Located directly next to the FashNerd Press Lounge, is the Sustainable Innovations which houses the Sanne Visser’s Knot display. Flexible, lightweight, high tensile strength, low-cost in production and available worldwide, this biodegradable fibre’s description could be mistaken for nylon but is, in fact, human hair, which funnily enough has multiple, valuable properties.
The Sanne Visser Knot
On average, one human hair can hold up to 100 grams of weight, depending on the person’s diet, health, environment, ethnical background and treatment of hair. So, potentially a whole head of hair could withstand a weight of 12 tonnes. It is not only high in tensile strength, thermal insulation, oil-absorption and flexibility; it is also extremely lightweight.
Looking at the differences of hair type by ethnical background, there are a few definite facts about the hair fibres. For example, Asian hair growth is the fastest, about 15 cm a year, whereas Caucasian hair grows 13cm a year and Afro hair 10cm a year. Focusing on its strength, African hair seems to be the most fragile, breaking under the strain of 60 grams after an elongation of 40%. At the other end of the scale, Asian hair is the strongest, withstanding a weight of 100 grams and an elongation of 55% for a single hair.
Utilising the Vast Wastage of Human Hair
According to the European Commission, 20% of the fishing gear made of plastics such as nylon is lost or disposed of at sea in the European Union. Globally, this corresponds to 640,000 tons per year. This is probably why Sanne Visser has her sights set on natural fibres like this as both the solution to mass human hair wastage and the fisheries industry.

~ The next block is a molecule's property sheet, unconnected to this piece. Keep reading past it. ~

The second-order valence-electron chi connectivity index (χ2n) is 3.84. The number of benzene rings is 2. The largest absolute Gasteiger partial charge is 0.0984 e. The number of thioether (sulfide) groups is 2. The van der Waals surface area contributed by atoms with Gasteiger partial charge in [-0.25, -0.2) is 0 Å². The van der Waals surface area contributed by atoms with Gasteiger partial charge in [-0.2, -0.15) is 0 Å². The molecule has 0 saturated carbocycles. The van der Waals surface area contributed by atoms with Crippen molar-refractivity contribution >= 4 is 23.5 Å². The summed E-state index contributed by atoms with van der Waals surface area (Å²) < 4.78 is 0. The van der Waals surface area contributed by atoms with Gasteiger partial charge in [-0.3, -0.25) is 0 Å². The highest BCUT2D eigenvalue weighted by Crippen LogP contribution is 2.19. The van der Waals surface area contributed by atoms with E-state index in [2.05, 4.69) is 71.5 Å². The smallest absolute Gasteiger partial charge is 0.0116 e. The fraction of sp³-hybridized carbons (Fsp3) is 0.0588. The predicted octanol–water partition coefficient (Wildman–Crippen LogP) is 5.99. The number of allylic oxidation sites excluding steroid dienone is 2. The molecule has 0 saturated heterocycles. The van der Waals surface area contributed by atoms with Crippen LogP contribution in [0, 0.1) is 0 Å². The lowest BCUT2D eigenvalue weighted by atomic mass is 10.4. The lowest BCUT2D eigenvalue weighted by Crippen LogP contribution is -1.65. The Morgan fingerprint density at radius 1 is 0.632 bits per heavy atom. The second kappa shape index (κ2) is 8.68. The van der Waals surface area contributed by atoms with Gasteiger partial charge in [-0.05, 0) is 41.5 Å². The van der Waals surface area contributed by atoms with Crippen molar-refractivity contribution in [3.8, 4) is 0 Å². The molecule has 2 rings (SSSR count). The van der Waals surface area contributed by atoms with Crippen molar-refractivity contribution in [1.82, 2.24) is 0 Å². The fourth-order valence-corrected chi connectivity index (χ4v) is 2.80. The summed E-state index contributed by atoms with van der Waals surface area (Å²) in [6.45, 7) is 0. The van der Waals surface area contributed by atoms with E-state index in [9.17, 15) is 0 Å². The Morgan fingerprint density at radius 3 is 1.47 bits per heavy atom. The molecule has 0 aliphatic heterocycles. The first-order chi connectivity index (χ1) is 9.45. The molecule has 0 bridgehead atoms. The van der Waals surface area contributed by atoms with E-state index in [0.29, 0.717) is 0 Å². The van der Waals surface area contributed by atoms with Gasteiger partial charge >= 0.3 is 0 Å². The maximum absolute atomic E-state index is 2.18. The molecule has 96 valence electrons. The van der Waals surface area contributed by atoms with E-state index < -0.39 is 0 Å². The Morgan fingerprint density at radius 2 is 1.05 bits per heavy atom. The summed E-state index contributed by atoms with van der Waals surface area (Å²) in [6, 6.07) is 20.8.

Visser uses waste hair by spinning these fibres into yarns and then twists these yarns into ropes. Her approach simultaneously utilises the vast wastage of human hair to solve the fishing industries transition towards sustainability.
The New Age of Trichology aims to develop further other techniques and materials focusing on different properties such as thermal insulation, oil – absorption and flexibility of the hair. Areas that could be a potential context and which is most needed on a social and economic level, are areas such as agriculture, medical, construction and engineering industry.
Visser plans to increase her collaborations with more experts and professionals in the field in order to allow further development of this system on a more accurate and larger scale.
Watch this space, Sanne Visser interview to follow.
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